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Quality Fabric Of The Month

Seamless Solution

Sewfree® VOC-free elastic adhesive film eliminates stitched seams and enables cutting-edge design in technical outerwear.

Janet Bealer Rodie, Assistant Editor

B emis Associates Inc., Shirley, Mass., a global manufacturer of heat-activated film adhesives, coatings, tapes and films, has a new design tool for cutting-edge technical outerwear. The company says its Sewfree® volatile organic compound (VOC)-free, modified polyurethane, elastic adhesive film will revolutionize apparel design and production by eliminating seams; improving shape retention and support; and reducing manufacturing costs as a result of labor savings and simplified, more efficient production.

Bemis developed Sewfree originally to bond garment pieces together, laminate fabric and foam, mold fabrics, and band edges in intimate apparel and bodywear applications. Later, the company began working with a few designers and makers of technical outerwear and modified the film for use in that market. It introduced Sewfree to the wider technical outerwear market at the recent Winter Outdoor Retailer (OR) Show in Salt Lake City.

“We’re really targeting Sewfree to designers, but at OR, the retailers also got excited about it,” said Chris Parlee, marketing and promotions manager. “The designers are the first to realize its potential. It takes a bit of rethinking to change from cut-and-sew to bonding.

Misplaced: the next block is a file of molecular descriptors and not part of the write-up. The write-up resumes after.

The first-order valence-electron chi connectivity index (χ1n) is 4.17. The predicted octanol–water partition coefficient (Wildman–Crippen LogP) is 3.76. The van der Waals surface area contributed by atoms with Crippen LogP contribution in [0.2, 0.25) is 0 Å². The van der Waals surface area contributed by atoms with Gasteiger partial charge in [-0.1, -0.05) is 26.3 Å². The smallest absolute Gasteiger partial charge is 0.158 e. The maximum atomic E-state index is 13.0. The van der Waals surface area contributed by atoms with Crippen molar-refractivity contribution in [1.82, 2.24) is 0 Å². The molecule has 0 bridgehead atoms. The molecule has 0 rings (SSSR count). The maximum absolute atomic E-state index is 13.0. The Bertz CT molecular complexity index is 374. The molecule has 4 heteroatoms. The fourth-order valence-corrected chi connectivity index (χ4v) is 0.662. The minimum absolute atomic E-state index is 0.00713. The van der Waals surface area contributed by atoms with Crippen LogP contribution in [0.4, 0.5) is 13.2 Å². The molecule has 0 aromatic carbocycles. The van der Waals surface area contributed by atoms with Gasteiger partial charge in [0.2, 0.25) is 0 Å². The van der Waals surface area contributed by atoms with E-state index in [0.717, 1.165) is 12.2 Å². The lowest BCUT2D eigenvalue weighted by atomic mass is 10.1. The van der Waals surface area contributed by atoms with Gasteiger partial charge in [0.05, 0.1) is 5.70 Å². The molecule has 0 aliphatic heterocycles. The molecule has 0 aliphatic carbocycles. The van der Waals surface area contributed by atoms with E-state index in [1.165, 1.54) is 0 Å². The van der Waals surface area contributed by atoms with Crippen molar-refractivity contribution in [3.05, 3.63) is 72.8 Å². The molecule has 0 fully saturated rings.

Arc’teryx, Canada, used Sewfree® to bond seams; create drawstring channels; and attach zippers, hood and design elements in the jacket above.

“A bonded seam can imitate the characteristics of a fabric better than thread,” Parlee continued, explaining that Sewfree is colorless, and its elasticity allows it to conform to the stretch characteristics of the fabrics being bonded.

Parlee noted the importance of using the correct heat, pressure and length of time in the bonding process. Bemis maintains complete laboratory facilities at all of its plants and offers extensive technical assistance to designers and manufacturers to ensure optimum bonding in each application. “During manufacturing, the film penetrates the fabric to create a lasting bond,” Parlee said. “Manufacturers can use a basic flat fusing press, so the barriers to entry into this segment aren’t significant. However, ultrasonic and radio frequency welding also can be used.”

Correctly bonded seams are as strong and durable as sewn seams and the fabric used, she added. They also are waterproof, eliminating the need for waterproofing seam tape to cover holes made in the fabric from stitching. And, because they don’t absorb water, they eliminate possible chafing in garments that are worn next to the skin.

Sewfree can be used in strategic places to add stability and enhance a garment’s performance, Parlee said. It can replace stitching in cuffs, hems and drawstring channels. The bonded garments are less bulky and up to 15 percent lighter in weight than those having stitched seams, seam bindings and waterproofing tape.

Sewfree is available in roll widths up to 58 inches and is provided on release paper or pre-applied to user-specified fabric. The film bonds polyurethane-, vinyl- or durable-water-repellency-coated fabrics; as well as cotton, nylon, polyester and polyester/cotton blends.

For more information about Sewfree®, contact Chris Parlee (978) 425-6466, (800) 543-1324.

March 2004